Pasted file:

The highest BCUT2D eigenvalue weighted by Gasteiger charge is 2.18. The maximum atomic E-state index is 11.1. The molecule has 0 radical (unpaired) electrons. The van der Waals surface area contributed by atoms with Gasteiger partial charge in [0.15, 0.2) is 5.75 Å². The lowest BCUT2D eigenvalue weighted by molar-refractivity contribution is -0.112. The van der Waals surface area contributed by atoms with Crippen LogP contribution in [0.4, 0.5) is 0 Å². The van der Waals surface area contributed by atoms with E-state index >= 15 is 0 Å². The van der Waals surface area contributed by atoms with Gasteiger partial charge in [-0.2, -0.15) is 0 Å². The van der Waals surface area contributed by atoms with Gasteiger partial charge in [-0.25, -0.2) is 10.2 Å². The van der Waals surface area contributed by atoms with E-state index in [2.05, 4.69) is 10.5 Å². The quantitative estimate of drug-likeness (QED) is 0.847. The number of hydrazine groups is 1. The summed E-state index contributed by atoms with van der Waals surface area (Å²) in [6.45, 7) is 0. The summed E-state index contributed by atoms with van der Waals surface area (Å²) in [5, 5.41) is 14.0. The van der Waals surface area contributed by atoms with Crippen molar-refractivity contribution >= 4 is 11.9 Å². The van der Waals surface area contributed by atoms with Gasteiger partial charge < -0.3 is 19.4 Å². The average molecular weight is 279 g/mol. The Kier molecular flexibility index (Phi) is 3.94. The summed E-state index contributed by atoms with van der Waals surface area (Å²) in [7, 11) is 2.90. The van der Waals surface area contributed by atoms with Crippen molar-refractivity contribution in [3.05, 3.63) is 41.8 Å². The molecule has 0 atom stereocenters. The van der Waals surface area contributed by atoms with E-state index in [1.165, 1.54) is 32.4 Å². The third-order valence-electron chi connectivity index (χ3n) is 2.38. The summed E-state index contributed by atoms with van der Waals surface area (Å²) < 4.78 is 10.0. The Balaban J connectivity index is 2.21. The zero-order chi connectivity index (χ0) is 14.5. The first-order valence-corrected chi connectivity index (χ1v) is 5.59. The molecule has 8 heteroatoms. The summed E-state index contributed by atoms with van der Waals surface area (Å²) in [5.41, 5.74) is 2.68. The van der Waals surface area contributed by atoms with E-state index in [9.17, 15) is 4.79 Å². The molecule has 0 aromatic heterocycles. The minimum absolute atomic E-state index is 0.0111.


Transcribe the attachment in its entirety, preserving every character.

The highest BCUT2D eigenvalue weighted by Gasteiger charge is 2.18. The maximum atomic E-state index is 11.1. The molecule has 0 radical (unpaired) electrons. The van der Waals surface area contributed by atoms with Gasteiger partial charge in [0.15, 0.2) is 5.75 Å². The lowest BCUT2D eigenvalue weighted by molar-refractivity contribution is -0.112. The van der Waals surface area contributed by atoms with Crippen LogP contribution in [0.4, 0.5) is 0 Å². The van der Waals surface area contributed by atoms with E-state index >= 15 is 0 Å². The van der Waals surface area contributed by atoms with Gasteiger partial charge in [-0.2, -0.15) is 0 Å². The van der Waals surface area contributed by atoms with Gasteiger partial charge in [-0.25, -0.2) is 10.2 Å². The van der Waals surface area contributed by atoms with E-state index in [2.05, 4.69) is 10.5 Å². The quantitative estimate of drug-likeness (QED) is 0.847. The number of hydrazine groups is 1. The summed E-state index contributed by atoms with van der Waals surface area (Å²) in [6.45, 7) is 0. The summed E-state index contributed by atoms with van der Waals surface area (Å²) in [5, 5.41) is 14.0. The van der Waals surface area contributed by atoms with Crippen molar-refractivity contribution >= 4 is 11.9 Å². The van der Waals surface area contributed by atoms with Gasteiger partial charge < -0.3 is 19.4 Å². The average molecular weight is 279 g/mol. The Kier molecular flexibility index (Phi) is 3.94. The summed E-state index contributed by atoms with van der Waals surface area (Å²) in [7, 11) is 2.90. The van der Waals surface area contributed by atoms with Crippen molar-refractivity contribution in [3.05, 3.63) is 41.8 Å². The molecule has 0 atom stereocenters. The van der Waals surface area contributed by atoms with E-state index in [1.165, 1.54) is 32.4 Å². The third-order valence-electron chi connectivity index (χ3n) is 2.38. The summed E-state index contributed by atoms with van der Waals surface area (Å²) < 4.78 is 10.0. The Balaban J connectivity index is 2.21. The zero-order chi connectivity index (χ0) is 14.5. The first-order valence-corrected chi connectivity index (χ1v) is 5.59. The molecule has 8 heteroatoms. The summed E-state index contributed by atoms with van der Waals surface area (Å²) in [5.41, 5.74) is 2.68. The van der Waals surface area contributed by atoms with E-state index in [9.17, 15) is 4.79 Å². The molecule has 0 aromatic heterocycles. The minimum absolute atomic E-state index is 0.0111.